Results have been attained in other villages through War Savings Associations which have astonished no one more than the people themselves. And it would never do for Mortimer to be behindhand. We therefore wish to invite everybody to come and hear more of this scheme and its methods and advantages in S. John’s Hall on Wednesday, July 4th, at 8 p.m. We believe that a vigorous Association will be the result and that it will achieve wonders.

A. Baskerville Mynors, Vicar.
E. C. L. Mowbray, Chairman, Parish Council.

Stratfield Mortimer parish magazine, July 1917 (D/P120/28A/14)

Several wounded since the late terrible fighting

There was worrying news for families in Mortimer West End.

West End

News of our Sailors and Soldiers

It was with deep regret that we heard of the death of Thomas Henry Dicker. He had recently been transferred to the Lincolnshire Yeomanry and was on the “Arcadian” when it was torpedoed and, unhappily, was amongst those lost. We offer our heartfelt sympathy to Mr. and Mrs. Dicker on the loss of their eldest son.

News has been received of several wounded since the late terrible fighting. James Bailey writes cheerily of his wounds and it is good to hear that Arthur Penny’s are notified as slight while Gilbert Cowdry, at the time of writing, has gone to a convalescent home. Mr. Harry Trelawny, after having slight concussion of the brain, went into the line again but is once more in hospital, suffering from shell-shock.

Charles Murrell, R.N., has been home on leave and Alfred Cowdry has joined the Royal Navy.

Stratfield Mortimer parish magazine, June 1917 (D/P120/28A/14)

Successful war savings in Mortimer West End

Children at Mortimer West End were contributing to the war effort.

West End – War Savings

The school children have started a War Savings Association and we are glad to hear from Miss Phipps, who is doing all the work in connection with it, that it is proving very successful

Stratfield Mortimer parish magazine, May1917 (D/P120/28A/14)

Truly Mortimer has done well, and the workers have earned the handsome official War Worker badge

The Stratfield Mortimer women were particularly industrious, producing almost three times as many bandages and clothing for the troops as every other village in Bradfield Poor Law Union combined!

The War-Working Party

Some account of this important piece of the parish’s activity has been long overdue. Workers have been numerous and diligent, much being done at home in addition to what is accomplished at the meetings. Mrs. Alfred Palmer, as organiser, has been indefatigable; and the tedious work of much cutting out has been in the capable hands of Mrs. Thatcher, Mrs. Charles Thorp, and Miss Illman.

The grand total of articles made from Dec. 1915 to Mar. 1917 is as follows:- Shirts, 109; bed-jackets, 188; mufflers, 117; Helmets, 46; pairs of socks, 146; pairs of bed socks, 42; pairs of mittens, 281; bandages of various sorts, 785; total 1,714.

This noble total gains its real significance when it is added that the number of articles made in all the villages in the Bradfield Union during the first 12 months was only 6,459. Truly Mortimer has done well, and the workers have earned the handsome official W.W. badge which has been granted to many of them.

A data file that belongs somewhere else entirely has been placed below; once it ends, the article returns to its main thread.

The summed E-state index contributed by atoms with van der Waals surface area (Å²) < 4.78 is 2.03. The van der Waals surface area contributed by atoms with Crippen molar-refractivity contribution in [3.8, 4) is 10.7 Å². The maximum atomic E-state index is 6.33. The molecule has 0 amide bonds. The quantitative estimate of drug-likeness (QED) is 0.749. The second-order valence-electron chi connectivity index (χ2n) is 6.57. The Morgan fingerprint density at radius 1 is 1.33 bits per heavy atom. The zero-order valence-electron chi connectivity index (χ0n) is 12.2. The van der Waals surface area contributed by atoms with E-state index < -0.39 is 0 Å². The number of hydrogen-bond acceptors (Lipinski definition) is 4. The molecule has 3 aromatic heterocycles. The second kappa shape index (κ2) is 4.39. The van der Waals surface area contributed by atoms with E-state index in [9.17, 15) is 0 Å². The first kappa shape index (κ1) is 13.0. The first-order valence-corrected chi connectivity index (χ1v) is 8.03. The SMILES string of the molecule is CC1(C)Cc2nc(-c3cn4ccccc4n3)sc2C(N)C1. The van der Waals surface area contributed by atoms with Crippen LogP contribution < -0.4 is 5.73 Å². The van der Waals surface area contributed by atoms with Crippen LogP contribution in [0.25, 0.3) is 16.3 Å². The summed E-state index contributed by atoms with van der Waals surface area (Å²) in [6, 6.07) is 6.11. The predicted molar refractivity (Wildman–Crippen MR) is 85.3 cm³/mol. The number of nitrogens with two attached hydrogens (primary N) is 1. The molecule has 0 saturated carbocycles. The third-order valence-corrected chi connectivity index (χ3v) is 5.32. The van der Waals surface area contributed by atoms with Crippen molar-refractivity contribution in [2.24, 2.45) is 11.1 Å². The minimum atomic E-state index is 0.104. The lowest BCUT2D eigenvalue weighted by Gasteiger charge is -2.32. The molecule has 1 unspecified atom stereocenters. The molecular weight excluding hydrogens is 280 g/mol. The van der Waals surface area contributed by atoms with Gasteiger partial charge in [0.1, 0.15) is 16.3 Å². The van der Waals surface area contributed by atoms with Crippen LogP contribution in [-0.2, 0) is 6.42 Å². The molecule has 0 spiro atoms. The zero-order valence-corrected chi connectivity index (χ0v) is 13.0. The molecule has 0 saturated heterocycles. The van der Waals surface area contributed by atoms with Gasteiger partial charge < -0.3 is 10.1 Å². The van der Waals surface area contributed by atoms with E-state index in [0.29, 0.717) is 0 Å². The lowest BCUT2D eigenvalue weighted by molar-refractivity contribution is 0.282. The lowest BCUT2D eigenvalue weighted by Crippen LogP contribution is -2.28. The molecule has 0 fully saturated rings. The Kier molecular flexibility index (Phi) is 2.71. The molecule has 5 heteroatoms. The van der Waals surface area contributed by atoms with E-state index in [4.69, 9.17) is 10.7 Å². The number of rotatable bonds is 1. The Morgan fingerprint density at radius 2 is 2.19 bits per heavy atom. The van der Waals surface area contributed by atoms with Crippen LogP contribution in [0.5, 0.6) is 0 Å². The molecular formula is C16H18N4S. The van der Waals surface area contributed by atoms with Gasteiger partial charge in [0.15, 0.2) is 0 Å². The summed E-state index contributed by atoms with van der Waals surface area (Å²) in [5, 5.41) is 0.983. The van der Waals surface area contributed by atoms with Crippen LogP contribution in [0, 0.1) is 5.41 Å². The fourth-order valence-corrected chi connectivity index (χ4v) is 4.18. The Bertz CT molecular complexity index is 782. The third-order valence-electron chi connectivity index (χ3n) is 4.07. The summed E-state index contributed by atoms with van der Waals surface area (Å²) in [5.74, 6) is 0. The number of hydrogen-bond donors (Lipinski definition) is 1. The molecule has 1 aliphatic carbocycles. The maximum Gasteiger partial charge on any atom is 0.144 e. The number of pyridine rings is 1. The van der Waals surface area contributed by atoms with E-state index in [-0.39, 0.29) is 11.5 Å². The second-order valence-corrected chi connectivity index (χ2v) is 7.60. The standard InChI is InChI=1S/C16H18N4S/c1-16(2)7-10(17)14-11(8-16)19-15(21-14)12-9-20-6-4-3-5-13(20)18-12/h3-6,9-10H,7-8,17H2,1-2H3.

And now about funds. More than £50 has been received and spent up to last Xmas. Some £30 or £40 more is needed, and quickly too: material, and especially the flannel material, which is a necessity, is now so dear. Are there any who are unable to come and work, who can yet give – to the encouragement of the actual workers? Gifts, large or small, would be welcomed by Mrs. Roalfe Cox who is Hon. Treasurer. The committee is about to discuss methods of getting more money, as unless this can be speedily provided it may be necessary to cease even giving out work after the end of this month.

Stratfield Mortimer parish magazine, April 1917 (D/P120/28A/14)

Worse cases than we have hitherto had will be sent to Mortimer

Some of the costs of the many voluntary hospitals which were treating wounded soldiers had to be met locally.

V.A.D. Hospital

This hospital was opened on October 24th, 1914, and became an Auxiliary Hospital attached to the 3rd Southern General Hospital at Oxford. On April 1st this year it was transferred to the No. 1 War Hospital at Reading. The following letter was received from Colonel Ranking:-

“To the Commandant V.A.D. Hospital, Mortimer, 30/3/17. Dear Miss Wyld. I have the honour to inform you that V.A.D. Hospital, Mortimer, will be transferred from this command to the War Hospital, Reading, on 1st April next. In relinquishing control of the above Hospital I wish to convey to yourself, the Medical Officer and Staff my very sincere thanks for the assistance rendered to me by the able and efficient manner in which the work of the Hospital has been carried out while in this command, and my best wishes for a successful future.
Yours sincerely, George Ranking, Lt.-Col. Administrator 3rd S.G. Hospital.”